Booze School: Brandy 101

Class is in session! Welcome to Booze School, a new occasional series dedicated to demystifying spirits, sharing some fun facts, and giving you enough smarts about booze that you're confident in your ability to pick out a bottle or order a glass you'll dig.

Because it's the spirit that most befuddles me, I decided to start with brandy.

OK, What Exactly Is Brandy, Anyway?

There are so many things that fall under the brandy umbrella that, if you're anything like me, it's easy to become baffled by what the spirit actually is. In the most basic terms, brandy is a spirit distilled from fruit, and occasionally from herbs. (And without re-muddying the waters, I also tried a nettle brandy while in Croatia last year, but let's ignore that for now and stick with the fruit thing.)

The most common fruit used in brandy, by a mile, is grapes. Cognac, Armagnac, grappa, pisco, and many American brandies are grape-based. There are some differences in how different grape-ish brandies are distilled (grappa uses the skins, seeds, and stems left over from winemaking, for instance, while pisco, cognac, and Armagnac use grape juice or wine), in the grapes used to make them, and in how they're distilled and aged—hence the vast differences in the end products.

There are plenty of other brandies that rely on other fruits: Armagnac comes from apples, kirsch from cherries, slivovitz from plums, and Hungarian palinka from apricots, to name just a few. I've yet to hear of brandy made from bananas, pineapples, mangos, or other tropical fruits, but otherwise, if it's a fruit, there's a solid chance there's a brandy (or eau de vie, or schnapps, or rakia) made from it.

When Is a Cognac Not a Cognac?

Though the whole world of cognac can get complicated quickly (more on that in a moment), one aspect of it is pretty straightforward: cognac is simply grape-based brandy from the Cognac region of France. In the same way that all Champagnes are sparkling wines, but not all sparkling wines are Champagnes, all cognac is brandy but not all brandies are cognac. 

Same basic deal with Armagnac: it's brandy from a particular area in France, so not every brandy can be called Armagnac, but all Armagnac can be called brandy. Because it is. Capice?


Unlike other brandies, cognac has a grading system that indicates how long the youngest bit of brandy in each blend has been aged. (Like non-vintage Champagne, cognac from different years is blended, so a barrel of cognac will contain brandy that ranges in age.) Those abbreviations you see on cognac bottles? They tell you things.

  • V.S. (Very Special): A cognac blend in which the youngest brandy has been aged for at least two years in an oak cask.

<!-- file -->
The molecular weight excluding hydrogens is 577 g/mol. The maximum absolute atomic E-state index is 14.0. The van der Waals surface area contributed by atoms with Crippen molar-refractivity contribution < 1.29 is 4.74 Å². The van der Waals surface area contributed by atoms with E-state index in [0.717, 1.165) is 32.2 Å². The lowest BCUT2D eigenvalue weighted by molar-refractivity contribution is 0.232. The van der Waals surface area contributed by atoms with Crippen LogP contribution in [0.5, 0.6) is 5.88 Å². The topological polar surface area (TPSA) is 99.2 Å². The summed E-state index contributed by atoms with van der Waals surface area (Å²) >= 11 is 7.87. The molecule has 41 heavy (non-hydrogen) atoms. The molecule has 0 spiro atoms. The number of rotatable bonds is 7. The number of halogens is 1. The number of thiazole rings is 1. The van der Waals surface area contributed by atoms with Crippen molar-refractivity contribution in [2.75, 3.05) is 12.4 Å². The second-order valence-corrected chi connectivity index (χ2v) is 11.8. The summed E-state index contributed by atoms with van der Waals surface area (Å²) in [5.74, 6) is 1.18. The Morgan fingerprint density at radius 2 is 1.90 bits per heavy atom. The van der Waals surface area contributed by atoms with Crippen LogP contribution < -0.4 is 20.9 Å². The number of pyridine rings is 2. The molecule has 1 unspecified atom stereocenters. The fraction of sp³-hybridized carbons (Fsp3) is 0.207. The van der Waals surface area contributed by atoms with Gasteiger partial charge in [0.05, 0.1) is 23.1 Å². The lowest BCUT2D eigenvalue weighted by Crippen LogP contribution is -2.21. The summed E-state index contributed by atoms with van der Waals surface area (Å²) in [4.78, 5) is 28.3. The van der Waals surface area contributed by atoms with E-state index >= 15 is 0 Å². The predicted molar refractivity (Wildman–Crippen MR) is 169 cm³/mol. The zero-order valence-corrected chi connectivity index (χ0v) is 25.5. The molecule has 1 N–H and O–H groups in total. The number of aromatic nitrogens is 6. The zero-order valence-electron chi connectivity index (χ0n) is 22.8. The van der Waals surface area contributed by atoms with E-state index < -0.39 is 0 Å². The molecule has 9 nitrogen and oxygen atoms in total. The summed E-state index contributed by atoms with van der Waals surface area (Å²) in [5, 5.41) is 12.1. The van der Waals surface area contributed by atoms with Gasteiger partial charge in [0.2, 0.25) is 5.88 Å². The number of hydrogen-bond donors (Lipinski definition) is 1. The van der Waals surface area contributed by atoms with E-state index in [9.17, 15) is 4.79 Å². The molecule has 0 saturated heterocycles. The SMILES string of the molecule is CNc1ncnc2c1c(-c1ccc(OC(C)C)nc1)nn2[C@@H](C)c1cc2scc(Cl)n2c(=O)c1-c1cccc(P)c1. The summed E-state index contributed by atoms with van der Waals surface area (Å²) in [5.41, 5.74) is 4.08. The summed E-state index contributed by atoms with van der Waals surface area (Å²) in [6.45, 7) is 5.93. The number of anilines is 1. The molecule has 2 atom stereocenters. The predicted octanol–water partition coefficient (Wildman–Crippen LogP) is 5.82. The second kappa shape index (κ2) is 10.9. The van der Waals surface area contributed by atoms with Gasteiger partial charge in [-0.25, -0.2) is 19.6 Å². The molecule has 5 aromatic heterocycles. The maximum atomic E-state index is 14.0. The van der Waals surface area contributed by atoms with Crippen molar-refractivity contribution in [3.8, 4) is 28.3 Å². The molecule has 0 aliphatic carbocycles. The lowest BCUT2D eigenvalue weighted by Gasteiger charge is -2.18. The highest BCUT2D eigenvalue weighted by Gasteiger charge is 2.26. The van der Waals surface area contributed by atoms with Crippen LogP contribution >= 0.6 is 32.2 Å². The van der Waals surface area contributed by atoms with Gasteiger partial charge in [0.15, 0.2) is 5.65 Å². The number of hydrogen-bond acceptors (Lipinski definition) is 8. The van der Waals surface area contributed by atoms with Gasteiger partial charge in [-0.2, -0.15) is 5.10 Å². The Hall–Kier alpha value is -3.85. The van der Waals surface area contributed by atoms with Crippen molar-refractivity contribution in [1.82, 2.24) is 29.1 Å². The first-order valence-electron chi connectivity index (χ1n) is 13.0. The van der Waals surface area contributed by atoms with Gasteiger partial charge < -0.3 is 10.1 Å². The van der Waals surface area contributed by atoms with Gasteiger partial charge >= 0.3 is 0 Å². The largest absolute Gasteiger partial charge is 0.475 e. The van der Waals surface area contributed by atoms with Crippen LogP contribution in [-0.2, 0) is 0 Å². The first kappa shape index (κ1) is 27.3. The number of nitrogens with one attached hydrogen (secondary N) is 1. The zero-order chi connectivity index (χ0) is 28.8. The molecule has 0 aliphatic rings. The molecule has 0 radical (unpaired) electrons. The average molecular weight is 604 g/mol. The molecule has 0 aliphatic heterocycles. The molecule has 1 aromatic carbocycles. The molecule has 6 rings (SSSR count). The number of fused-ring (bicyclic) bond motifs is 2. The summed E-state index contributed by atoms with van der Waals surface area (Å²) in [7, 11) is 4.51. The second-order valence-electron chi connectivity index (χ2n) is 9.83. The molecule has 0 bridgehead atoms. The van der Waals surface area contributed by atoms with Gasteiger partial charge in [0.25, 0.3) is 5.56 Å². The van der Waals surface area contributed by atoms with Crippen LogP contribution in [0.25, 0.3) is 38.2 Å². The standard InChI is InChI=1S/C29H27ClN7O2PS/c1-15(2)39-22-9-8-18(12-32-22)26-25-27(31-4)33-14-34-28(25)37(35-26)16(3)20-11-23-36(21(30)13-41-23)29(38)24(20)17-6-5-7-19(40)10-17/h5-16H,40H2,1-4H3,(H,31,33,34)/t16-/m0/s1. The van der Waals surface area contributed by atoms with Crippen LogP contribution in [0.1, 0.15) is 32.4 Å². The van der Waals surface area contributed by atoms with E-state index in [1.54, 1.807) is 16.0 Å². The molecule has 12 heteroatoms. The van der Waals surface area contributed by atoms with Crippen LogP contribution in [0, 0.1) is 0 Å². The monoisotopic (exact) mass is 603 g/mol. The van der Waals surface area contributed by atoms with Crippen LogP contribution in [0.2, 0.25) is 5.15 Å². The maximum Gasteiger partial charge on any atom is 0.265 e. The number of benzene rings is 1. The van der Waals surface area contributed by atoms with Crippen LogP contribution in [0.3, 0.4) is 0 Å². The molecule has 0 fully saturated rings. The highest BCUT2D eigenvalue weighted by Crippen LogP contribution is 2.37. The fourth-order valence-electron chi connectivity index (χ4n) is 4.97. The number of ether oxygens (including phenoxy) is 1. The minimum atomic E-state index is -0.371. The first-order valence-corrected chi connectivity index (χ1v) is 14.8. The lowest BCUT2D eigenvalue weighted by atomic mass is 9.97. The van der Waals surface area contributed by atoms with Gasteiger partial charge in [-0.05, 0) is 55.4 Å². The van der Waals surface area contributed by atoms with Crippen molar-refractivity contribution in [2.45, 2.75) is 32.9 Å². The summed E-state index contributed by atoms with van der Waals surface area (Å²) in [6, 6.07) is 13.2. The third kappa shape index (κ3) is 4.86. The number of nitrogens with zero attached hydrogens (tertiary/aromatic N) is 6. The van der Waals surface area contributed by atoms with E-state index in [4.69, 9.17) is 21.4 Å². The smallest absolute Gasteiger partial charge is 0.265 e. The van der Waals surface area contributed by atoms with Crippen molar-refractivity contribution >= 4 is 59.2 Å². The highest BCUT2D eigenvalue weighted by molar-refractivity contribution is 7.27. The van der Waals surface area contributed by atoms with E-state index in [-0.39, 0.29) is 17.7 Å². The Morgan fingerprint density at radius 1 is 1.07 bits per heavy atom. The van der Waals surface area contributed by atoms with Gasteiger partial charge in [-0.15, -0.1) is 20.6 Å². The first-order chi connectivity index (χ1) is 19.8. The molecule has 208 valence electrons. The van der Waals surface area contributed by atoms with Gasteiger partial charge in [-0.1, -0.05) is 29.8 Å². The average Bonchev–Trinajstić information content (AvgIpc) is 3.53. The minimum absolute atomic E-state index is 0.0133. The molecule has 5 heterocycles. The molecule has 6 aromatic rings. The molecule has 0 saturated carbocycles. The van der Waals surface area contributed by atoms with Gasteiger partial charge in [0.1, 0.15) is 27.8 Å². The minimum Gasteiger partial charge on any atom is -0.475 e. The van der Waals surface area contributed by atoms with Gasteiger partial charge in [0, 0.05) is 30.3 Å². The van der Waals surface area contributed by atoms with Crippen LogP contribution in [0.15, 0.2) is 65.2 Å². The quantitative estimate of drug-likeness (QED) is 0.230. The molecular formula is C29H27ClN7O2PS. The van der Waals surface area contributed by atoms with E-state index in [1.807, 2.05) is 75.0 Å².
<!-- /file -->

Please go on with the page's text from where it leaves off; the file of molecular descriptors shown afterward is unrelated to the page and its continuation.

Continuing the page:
• V.S.O.P (Very Special Old Pale), also sometimes called Reserve: A blend in which the youngest brandy has been cask-aged for at least four years.
  • XO (Extra Old) or Napoléon: A blend in which the youngest brandy has been cask-aged for at least ten years. Prior to 2016, the requirement here was six years of aging, so presumably if you were to go out and buy a bottle of XO cognac right now, chances would be decent you'd be buying a six-year, not a ten-year.
  •  Hors d'age (Beyond age): The national cognac bureau in France (yes, there's such a thing) officially says that Hors d'age is the same as XO, but in practice, distillers sometimes use it to indicate cognac that's been aged beyond the ten years at which the scale tops off.

There are other bits of potential bafflement on cognac labels, just as there are on many wine labels, but we're sticking with the basics here. Want to nerd out? The Wikipedia entry on cognac is happy to oblige.

How to Drink It

Brandy is delicious in cocktails (but of course); stay tuned for an upcoming blog post in which I dive into that very subject. Perhaps the most famous of this lot is the Sidecar, with cognac, triple sec, and lemon juice, but if you do some digging, especially into older cocktail books, you'll find plenty more.

Some would argue that where brandies—and cognac and Armagnac in particular—really shine is sipped on their own. Do you need brandy snifters, with their big, balloon-like bowls and narrow mouths? Not necessarily. Their shape is designed to warm up the spirit a bit as you hold the snifter in your hand, thereby releasing more of its aromas, and then preventing those aromas from escaping by narrowing the glass toward the top. So while something like a coupe wouldn't be great if you want to sit down and slowly sniff and sip your brandy, a stemless wine glass would totally work. 

There's a delicious and incredibly varied world of brandies out there. Get sipping!